face picon face
Russell McMahon wrote:

>>... I made an electric fence to keep snails out of the
>>veges.
>>    
>>
>
>You could sell the concept to Gallagher.
>
>
>        RM
>
>  
>
Is Gallagher still around? Hasn't run out of melons yet?

- - -

Actually, Jinx and his gold wires look like a fix. I am driving it with
an "AC driver" through all six sections of a CD40106. A PIC16F676
will sense the inputs, smooth everything, then drive the a solenoid value.
I am also making the PIC time the fountain... I am having it come on
for 14 hrs after detecting daylight, defined as at least two hours without
light, followed by at least 15 minutes  OF light...but when you mash the
red switch you can break the cycle momentarily, making the fountain go
on at will. The "AC" swings from +5V to -5V to prevent etching the gold
wires.

After buying the parts on the web, I discovered that ALL ELECTRONICS
(a surplus house) sells battery-operated water-level detectors.... Oh will,
mine will be more complex and hopefully work better,,,

BTW, you have tossed out some good informative links lately. Do you
EVER sleep?

--Bob

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2006\04\09@193009 by Jinx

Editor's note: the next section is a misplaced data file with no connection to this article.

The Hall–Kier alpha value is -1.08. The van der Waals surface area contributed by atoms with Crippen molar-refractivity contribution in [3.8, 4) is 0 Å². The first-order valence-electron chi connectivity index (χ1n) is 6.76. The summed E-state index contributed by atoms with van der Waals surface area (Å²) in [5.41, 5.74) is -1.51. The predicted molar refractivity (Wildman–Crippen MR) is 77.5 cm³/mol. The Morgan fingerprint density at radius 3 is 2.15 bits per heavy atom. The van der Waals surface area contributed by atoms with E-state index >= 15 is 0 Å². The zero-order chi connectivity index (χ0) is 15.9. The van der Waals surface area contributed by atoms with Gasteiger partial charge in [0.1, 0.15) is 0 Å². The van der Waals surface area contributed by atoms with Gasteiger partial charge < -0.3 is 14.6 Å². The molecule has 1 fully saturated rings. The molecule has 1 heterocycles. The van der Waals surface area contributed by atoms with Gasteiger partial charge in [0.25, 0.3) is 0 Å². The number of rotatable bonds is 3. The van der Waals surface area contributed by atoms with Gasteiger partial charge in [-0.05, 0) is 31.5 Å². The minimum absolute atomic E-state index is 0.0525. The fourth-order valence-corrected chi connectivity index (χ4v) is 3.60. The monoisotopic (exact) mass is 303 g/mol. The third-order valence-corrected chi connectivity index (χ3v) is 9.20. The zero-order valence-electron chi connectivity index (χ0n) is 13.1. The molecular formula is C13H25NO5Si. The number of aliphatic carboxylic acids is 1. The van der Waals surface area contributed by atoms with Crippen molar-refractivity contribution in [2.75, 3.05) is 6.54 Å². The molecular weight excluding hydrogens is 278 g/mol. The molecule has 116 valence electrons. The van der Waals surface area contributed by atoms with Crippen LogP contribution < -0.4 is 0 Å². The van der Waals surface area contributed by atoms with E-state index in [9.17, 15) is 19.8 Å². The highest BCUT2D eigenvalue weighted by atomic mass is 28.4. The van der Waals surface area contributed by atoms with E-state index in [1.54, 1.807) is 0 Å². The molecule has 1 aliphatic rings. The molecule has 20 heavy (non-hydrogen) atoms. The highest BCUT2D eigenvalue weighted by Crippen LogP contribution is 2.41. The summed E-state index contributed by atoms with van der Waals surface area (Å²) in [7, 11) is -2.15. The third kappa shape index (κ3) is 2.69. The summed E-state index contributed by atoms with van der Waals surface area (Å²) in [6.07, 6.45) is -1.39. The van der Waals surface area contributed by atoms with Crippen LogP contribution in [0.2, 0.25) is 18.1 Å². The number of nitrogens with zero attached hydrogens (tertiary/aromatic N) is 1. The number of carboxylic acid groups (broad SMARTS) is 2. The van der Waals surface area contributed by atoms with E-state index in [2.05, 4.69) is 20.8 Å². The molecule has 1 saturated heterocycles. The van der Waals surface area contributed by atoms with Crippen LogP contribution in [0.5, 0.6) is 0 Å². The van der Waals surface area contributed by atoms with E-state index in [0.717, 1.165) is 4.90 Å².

face picon face
> After buying the parts on the web, I discovered that ALL
> ELECTRONICS (a surplus house) sells battery-operated
> water-level detectors

Oh, any chump can BUY one ;-)  (not for a minute suggesting
you're a circuit-buying chump you unnerstand)

2006\04\09@212438 by William Chops Westfield

face picon face

On Apr 9, 2006, at 4:30 PM, Jinx wrote:

>> I discovered that ALL ELECTRONICS sells battery-operated
>> water-level detectors
>
> Oh, any chump can BUY one ;-)

I find that it puts a serious crimp in my enthusiasm if there
is a commercial product that comes very close to doing what I
want my project to do :-(

BillW

2006\04\09@230245 by Jinx

face picon face

> > Oh, any chump can BUY one ;-)
>
> I find that it puts a serious crimp in my enthusiasm if there
> is a commercial product that comes very close to doing what I
> want my project to do :-(

I know - it's a terrible decision to make sometimes. "Is 'very
close' close enough to stop me making one right now, or will I
one day get sick of what it can't do and make it then ?"

A couple of times though I've done it anyway and come across
a much better way than the commercial product. And subsequently
made no attempt to commercialise that way ;-(

2006\04\10@154727 by alan smith

picon face
Sprauge used to make a water level detect chip....sensors were ac driven.  Built some to monitor my overflow and washer tanks on my truck